But, I think the worst part of this chapter is under the heading “Have a Healthy Mental Attitude.” It’s not uncommon to hear people talk about “positive” and “negative” emotions, even outside of religious contexts. The Power of Positive Thinking –itself a Christian book and even quoted by Helen– did very well outside of the Christian market, and so has The SecretHelen is talking about the same thing here, and she lists what she considers “destructive mental attitudes”: worry, fear, anxiety, pessimism, hate, resentment, impatience, envy, anger. Which, ok, I can buy into the notion that your mental health can affect your physical health, but I am a little tired of lists like these.

Hate? God hates plenty of things (primarily injustice, greed, oppression), so how exactly is this a “bad” thing to feel?
Anger? Pretty sure Jesus got angry, too, so . . . 
Impatience? Yup, I’m positive God is described as impatient

For me, personally, recognizing that there’s no reason to feel guilt over my anxiety, or that I can embrace anger and even hate has probably been some of the most liberating realizations I’ve had over the past few years. It’s not wrong to be angry. It’s not destructive. I don’t have to feel ashamed because of my anxiety. The problem isn’t having the emotion at all. There are things worth being angry over. There are some things that I should not have patience with. There are some things that need to be hated.

But, to Helen, if I’m not constantly smiling, radiant, cheerful, enthusiastic, and optimistic, then I’m not being feminine. I’m failing God and my husband and society when I don’t smile every single second of every single day.

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  • Betta Splendens

    Trust me, you do NOT want to be “willowy, delicate, dainty.” It’s honestly not all it’s cracked up to be. I’m the kind of person who LOOKS really delicate and willowy, but I’m actually quite strong, which leads to a lot of frustration because people won’t let me lift things which I CAN lift, but don’t LOOK as if I can. It gives me a real chip on my shoulder sometimes, like I have to prove that *I CAN* all the time.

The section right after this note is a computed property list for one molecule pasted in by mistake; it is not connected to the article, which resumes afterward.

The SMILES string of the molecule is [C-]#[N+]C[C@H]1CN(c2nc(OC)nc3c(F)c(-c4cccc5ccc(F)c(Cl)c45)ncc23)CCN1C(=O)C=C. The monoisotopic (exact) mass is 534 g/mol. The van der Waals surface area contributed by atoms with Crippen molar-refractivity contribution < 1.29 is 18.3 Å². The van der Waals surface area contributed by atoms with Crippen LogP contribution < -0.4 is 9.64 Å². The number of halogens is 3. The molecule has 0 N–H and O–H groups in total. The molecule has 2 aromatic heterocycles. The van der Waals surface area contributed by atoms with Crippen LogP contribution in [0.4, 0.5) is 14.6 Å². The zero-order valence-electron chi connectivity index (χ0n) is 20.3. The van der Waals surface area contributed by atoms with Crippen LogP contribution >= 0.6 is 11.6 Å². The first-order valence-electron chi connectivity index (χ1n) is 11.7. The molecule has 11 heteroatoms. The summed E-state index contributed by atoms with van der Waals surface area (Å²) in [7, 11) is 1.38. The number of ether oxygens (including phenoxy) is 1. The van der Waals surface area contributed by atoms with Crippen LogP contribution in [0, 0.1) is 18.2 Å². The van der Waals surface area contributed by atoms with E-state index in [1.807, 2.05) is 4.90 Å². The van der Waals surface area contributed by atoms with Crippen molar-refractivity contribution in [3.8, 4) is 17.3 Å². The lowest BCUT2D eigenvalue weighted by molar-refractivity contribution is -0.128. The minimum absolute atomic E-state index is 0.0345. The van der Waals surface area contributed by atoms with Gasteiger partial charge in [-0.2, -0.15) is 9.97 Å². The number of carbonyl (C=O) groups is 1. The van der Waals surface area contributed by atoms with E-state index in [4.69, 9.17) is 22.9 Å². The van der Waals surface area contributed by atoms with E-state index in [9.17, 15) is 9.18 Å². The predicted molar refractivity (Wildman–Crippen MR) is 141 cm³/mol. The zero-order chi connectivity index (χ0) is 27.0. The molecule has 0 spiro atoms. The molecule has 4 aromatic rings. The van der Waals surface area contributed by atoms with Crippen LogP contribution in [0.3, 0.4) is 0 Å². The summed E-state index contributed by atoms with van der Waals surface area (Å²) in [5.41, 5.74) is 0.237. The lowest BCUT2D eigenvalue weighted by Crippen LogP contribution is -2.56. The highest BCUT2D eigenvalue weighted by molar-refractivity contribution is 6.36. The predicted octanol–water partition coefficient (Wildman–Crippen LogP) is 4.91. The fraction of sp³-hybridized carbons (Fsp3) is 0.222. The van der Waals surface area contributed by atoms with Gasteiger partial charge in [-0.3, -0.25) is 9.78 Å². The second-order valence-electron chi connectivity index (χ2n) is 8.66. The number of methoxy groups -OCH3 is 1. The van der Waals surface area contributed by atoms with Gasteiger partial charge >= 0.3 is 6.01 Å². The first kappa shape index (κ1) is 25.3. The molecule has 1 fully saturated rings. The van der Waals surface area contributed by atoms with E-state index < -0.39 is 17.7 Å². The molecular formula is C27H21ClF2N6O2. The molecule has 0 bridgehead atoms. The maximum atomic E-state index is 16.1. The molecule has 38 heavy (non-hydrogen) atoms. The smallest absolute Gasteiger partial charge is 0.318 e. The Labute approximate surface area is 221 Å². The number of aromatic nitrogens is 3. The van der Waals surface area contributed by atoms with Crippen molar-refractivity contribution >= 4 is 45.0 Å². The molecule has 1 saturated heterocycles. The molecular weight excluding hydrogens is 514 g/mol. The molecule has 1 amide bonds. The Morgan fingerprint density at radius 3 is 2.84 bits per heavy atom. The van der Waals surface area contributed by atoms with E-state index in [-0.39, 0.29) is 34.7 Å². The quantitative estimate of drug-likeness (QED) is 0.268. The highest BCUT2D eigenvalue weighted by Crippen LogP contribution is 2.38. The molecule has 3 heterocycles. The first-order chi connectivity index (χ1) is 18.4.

Every body type comes with its own set of problems, and I think each and every one is good in some way.

    • Courtney

      I am 5’2 and 110 pounds and I love partner dancing and I love leading and I love doing dips, whenever I try to lead someone new into a dip they always look at me with this hilarious terrified expression on their face.

  • No recommendation of whale bone corsets? Like the picture btw.
    Eating fresh fruits and veggies means shopping every three or four days since they spoil so quickly and that gets to be a real drag on time and money.
    Most of what she recommends is basic advice doctors and nutritionists give, but her reasons are silly, and trying to get all women to fit into a size 3 or 5 is very unrealistic. You know what is the right weight for your height and bmi for your bone structure. The more you fight it by dieting the worse you’ll make it by boomeranging. The writer also thinks all men are one size fits all in our preference for a woman, she’s not only demeaning women, but men too. There is no way I could possibly live with a woman that insipid and vapid and she says all women should be.

  • Even a lot of thin people aren’t dainty. One of my best friends in college was petite, but I always thought of her as skinny/bony more than delicate/willowy/etc.